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What is the part but which supposed to mean?

"At that time, his philosophy, which was concerned with productivity, but which was often misinterpreted as promoting worker interests at the expense of management, was in marked contrast to the prevailing industrial norms of worker exploitation."

I am confused about the but which part. If "which was often misinterpreted as promoting worker interests at the expense of management" part is a relative clause, then what kind of word is "but". Similarly, if "but" is to be a conjunction, then "which" should be "it", isn't it?

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The sentence is correct. The whole of "which was concerned with productivity, but which was often misinterpreted as promoting worker interests at the expense of management" is the relative clause concerning "his philosophy".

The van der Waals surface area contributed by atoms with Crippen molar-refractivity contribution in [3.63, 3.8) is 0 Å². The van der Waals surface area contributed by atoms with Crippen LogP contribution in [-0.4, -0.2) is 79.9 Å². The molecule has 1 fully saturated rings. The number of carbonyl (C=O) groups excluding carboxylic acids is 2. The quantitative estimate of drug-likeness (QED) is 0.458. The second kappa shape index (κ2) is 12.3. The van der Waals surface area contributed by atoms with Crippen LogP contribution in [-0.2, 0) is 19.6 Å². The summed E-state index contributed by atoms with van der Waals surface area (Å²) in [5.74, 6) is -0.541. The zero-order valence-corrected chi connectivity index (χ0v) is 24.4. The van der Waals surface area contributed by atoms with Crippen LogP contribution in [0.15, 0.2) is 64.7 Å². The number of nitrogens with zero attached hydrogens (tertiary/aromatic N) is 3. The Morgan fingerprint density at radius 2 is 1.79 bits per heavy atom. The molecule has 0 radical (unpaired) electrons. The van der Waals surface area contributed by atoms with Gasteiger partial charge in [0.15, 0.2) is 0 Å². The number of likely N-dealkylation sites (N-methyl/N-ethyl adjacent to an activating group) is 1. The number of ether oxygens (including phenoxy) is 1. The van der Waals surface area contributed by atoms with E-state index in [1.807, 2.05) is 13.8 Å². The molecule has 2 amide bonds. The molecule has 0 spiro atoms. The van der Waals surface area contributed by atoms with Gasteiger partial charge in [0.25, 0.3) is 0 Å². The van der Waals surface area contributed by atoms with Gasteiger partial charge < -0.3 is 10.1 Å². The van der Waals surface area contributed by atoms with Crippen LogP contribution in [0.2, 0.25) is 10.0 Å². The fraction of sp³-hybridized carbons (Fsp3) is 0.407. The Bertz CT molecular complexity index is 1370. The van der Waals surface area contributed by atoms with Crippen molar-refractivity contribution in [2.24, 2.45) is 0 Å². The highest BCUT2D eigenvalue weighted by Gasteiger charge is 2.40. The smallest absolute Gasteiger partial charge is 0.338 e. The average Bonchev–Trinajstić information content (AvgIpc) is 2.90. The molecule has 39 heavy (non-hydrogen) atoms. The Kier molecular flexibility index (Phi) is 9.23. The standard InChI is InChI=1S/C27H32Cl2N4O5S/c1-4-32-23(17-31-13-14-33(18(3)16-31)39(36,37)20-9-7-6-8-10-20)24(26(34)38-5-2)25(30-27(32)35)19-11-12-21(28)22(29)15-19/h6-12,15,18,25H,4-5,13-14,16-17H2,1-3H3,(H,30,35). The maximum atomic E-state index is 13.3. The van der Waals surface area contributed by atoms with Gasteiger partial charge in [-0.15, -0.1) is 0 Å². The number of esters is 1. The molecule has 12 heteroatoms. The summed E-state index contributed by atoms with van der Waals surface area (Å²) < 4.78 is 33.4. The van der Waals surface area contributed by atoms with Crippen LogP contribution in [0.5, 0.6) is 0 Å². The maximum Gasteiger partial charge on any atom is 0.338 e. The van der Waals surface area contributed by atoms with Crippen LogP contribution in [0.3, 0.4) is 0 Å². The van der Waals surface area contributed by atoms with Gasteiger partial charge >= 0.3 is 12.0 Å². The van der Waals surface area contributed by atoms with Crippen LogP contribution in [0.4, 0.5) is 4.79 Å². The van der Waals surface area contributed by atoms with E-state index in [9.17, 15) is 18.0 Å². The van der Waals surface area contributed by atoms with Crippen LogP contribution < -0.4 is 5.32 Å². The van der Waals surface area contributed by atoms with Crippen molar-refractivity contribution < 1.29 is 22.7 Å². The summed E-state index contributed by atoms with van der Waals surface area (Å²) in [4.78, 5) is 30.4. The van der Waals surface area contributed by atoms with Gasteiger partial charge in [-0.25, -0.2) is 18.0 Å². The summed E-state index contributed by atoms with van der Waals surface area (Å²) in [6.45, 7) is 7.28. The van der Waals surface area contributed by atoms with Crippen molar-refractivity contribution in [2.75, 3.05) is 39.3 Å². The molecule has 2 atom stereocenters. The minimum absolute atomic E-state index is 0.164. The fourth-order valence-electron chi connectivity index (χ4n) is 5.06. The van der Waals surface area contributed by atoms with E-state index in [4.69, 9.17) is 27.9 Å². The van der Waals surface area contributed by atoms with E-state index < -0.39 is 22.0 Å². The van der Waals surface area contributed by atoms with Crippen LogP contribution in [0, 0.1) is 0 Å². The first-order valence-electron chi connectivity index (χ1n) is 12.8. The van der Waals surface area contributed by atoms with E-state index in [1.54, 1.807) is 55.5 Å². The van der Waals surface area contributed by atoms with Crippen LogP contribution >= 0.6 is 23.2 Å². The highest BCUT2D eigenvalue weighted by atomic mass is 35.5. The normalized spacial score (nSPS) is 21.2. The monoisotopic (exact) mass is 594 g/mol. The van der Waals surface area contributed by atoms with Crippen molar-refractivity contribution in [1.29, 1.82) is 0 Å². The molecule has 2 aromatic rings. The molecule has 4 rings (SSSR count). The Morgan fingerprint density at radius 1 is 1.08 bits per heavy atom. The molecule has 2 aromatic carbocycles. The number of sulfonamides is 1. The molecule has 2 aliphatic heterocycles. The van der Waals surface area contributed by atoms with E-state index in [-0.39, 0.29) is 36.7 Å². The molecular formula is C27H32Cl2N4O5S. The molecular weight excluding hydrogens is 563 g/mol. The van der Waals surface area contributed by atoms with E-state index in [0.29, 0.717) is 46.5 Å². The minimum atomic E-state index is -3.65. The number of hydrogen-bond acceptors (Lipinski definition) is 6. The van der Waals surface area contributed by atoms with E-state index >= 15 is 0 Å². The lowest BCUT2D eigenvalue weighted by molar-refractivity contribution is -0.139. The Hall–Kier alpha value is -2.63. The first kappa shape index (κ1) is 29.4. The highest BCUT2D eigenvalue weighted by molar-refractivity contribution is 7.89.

It's the length that may be causing confusion. A simpler example would be:

"The door, which was thought to be locked, but which later turned out to be open, was at the other end of the room."

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  • Oh, so "but which" basically adds more information to the subject while being the relative clause, right? If you don't mind, can you tell me what part of speech "but" is and if such clause can be used with other words like "and" as in: "The book, which I had bought from a bookstore, and which cost me a fortune, turned out to be fake". I would appreciate your answer. Sep 13, 2021 at 8:18
  • It's a conjunction. It connects the two parts of the relative clause. "and" would also work.
    – dubious
    Sep 13, 2021 at 8:39
  • It connects two relative clauses, just like and could. In fact, but means and, but has a presupposition of surprise. Sep 13, 2021 at 14:18

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